The simplest of capacitor filters are the most basic type of power supply filters. The use of these filters are very limited. They are sometimes used on extremely high-voltage, low-current power supplies for cathode-ray and similar electron tubes that require very little load current from the supply. This type of filter is also used in circuits where the power-supply ripple frequency is not critical and can be relatively high.
The simple capacitor filter shown in the illustration below consists of a single-filter element. This capacitor (C1) is connected across the output of the rectifier in parallel with the load. The RC charge time of the filter capacitor (C1) must be short and the RC discharge time must be long to eliminate ripple action when using this filter. In other words, the capacitor must charge up fast with preferably no discharge at all. Better filtering also results when the frequency is high; therefore, the full-wave rectifier output is easier to filter than the half-wave rectifier because of its higher frequency.
Full-wave rectifier with a capacitor filter.
To understand better the effect that filtering has on E avg, compare the rectifier circuits without capacitor filters in the first figure below to those with capacitor filters in the illustration following.
The output waveforms in the first figure represent the unfiltered outputs of the half-wave and full-wave rectifier circuits. Current pulses flow through the load resistance (RL) each time a diode conducts. The dashed line indicates the average value of output voltage. For the half-wave rectifier, Eavg is less than half the peak output voltage (or approximately 0.318 of the peak output voltage). For the full-wave rectifier, Eavg is approximately 0.637. This value is still much less than the applied voltage.
With no capacitor connected across the output of the rectifier circuit, the waveform has a large pulsating component (ripple) compared with the average or dc component. Now refer to the second illustration below. When a capacitor is connected across the output (in parallel with RL), the average value of output voltage (Eavg) is increased due to the filtering action of capacitor C1.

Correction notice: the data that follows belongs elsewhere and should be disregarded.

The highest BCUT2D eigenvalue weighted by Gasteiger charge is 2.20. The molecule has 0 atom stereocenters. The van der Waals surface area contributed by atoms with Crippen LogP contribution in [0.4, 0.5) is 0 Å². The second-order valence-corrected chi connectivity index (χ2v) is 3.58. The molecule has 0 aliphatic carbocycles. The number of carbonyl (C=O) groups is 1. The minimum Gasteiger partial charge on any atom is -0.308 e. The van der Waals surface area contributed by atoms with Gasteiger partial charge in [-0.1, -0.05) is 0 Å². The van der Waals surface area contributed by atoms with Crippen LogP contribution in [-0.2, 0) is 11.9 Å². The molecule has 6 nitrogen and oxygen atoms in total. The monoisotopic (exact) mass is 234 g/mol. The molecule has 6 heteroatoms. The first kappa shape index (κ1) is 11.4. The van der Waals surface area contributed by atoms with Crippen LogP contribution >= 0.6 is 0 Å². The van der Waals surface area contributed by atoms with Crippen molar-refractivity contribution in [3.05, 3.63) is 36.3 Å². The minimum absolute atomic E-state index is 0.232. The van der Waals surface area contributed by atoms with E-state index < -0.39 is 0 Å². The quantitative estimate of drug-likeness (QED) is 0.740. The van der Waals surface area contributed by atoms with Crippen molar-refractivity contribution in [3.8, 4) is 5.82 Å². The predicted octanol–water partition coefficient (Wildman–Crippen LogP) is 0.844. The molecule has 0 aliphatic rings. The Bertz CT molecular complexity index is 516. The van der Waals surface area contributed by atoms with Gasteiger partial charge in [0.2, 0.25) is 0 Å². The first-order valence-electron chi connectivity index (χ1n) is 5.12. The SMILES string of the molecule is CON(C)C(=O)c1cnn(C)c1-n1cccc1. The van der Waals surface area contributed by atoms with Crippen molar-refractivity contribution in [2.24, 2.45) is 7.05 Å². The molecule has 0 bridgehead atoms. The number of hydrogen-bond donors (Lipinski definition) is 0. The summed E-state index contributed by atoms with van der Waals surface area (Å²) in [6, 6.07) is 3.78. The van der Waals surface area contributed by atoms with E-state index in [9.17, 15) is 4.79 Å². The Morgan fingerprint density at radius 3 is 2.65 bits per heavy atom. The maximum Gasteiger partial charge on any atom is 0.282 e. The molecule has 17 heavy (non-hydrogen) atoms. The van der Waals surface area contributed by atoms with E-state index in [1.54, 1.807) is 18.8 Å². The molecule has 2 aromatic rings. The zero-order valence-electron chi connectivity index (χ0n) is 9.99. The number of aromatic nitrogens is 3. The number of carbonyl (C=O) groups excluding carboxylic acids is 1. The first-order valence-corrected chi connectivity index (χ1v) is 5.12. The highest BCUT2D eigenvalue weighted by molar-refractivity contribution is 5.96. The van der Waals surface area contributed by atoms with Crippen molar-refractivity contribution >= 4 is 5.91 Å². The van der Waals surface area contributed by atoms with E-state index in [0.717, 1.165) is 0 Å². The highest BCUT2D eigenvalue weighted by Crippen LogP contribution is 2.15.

Half-wave/full-wave rectifiers (without filters).
Half-wave/full-wave rectifiers (with capacitor filters).
The value of the capacitor is fairly large (several microfarads); it thus presents a relatively low reactance to the pulsating current and stores a substantial charge. The rate of charge for the capacitor is limited only by the relatively low resistance of the conducting diode. The RC charge time of the circuit is, therefore, relatively short.
As a result, when the pulsating voltage is first applied to the circuit, the capacitor charges rapidly and almost reaches the peak value of the rectified voltage within the first few cycles. The capacitor attempts to charge to the peak value of the rectified voltage anytime a diode is conducting, and tends to retain its charge when the rectifier output falls to zero. (The capacitor cannot discharge immediately). The capacitor slowly discharges through the load resistance (RL) during the time the rectifier is nonconducting.
The rate of discharge of the capacitor is determined by the value of capacitance and the value of the load resistance. If the capacitance and load resistance values are large, the RC discharge time for the circuit is relatively long.
From the waveforms shown in the last illustration above, you should see that the addition of C1 to the circuit results in an increase in the average value of output voltage (Eavg) and a reduction in the amplitude of the ripple component (Er) present across the load resistance.
Now, let's consider a complete cycle of operation using a half-wave rectifier, a capacitive filter (C1), and a load resistor (RL).
As shown in the following illustration below, C1 is assumed to be large enough to ensure a small reactance to the pulsating rectified current. The resistance of RL is assumed to be much greater than the reactance of C1 at the input frequency.
Half-wave rectifier capacitor filter (positive input cycle).
When the circuit is energized, the diode conducts on the positive half cycle and current flows through the circuit allowing C1 to charge. C1 will charge to approximately the peak value of the input voltage. The charge is less than the peak value because of the voltage drop across diode V1. The charge on C1 is indicated by the heavy, solid line on the waveform.